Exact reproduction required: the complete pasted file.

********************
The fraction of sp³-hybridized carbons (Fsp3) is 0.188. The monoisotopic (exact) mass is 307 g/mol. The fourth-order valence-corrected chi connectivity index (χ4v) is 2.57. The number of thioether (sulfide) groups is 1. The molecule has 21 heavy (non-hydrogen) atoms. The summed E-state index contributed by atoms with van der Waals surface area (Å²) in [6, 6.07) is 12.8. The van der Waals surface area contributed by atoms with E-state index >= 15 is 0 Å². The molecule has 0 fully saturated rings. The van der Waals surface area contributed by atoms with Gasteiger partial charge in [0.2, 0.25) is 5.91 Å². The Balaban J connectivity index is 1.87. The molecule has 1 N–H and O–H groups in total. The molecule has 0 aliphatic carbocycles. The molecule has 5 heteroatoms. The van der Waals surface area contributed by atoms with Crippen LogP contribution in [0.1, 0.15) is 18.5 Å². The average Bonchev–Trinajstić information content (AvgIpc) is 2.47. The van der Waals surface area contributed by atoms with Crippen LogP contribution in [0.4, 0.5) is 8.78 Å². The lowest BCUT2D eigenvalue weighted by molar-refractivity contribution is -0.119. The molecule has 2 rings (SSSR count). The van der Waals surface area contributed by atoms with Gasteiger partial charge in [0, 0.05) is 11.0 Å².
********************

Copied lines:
The fraction of sp³-hybridized carbons (Fsp3) is 0.188. The monoisotopic (exact) mass is 307 g/mol. The fourth-order valence-corrected chi connectivity index (χ4v) is 2.57. The number of thioether (sulfide) groups is 1. The molecule has 21 heavy (non-hydrogen) atoms. The summed E-state index contributed by atoms with van der Waals surface area (Å²) in [6, 6.07) is 12.8. The van der Waals surface area contributed by atoms with E-state index >= 15 is 0 Å². The molecule has 0 fully saturated rings. The van der Waals surface area contributed by atoms with Gasteiger partial charge in [0.2, 0.25) is 5.91 Å². The Balaban J connectivity index is 1.87. The molecule has 1 N–H and O–H groups in total. The molecule has 0 aliphatic carbocycles. The molecule has 5 heteroatoms. The van der Waals surface area contributed by atoms with Crippen LogP contribution in [0.1, 0.15) is 18.5 Å². The average Bonchev–Trinajstić information content (AvgIpc) is 2.47. The van der Waals surface area contributed by atoms with Crippen LogP contribution in [0.4, 0.5) is 8.78 Å². The lowest BCUT2D eigenvalue weighted by molar-refractivity contribution is -0.119. The molecule has 2 rings (SSSR count). The van der Waals surface area contributed by atoms with Gasteiger partial charge in [0, 0.05) is 11.0 Å².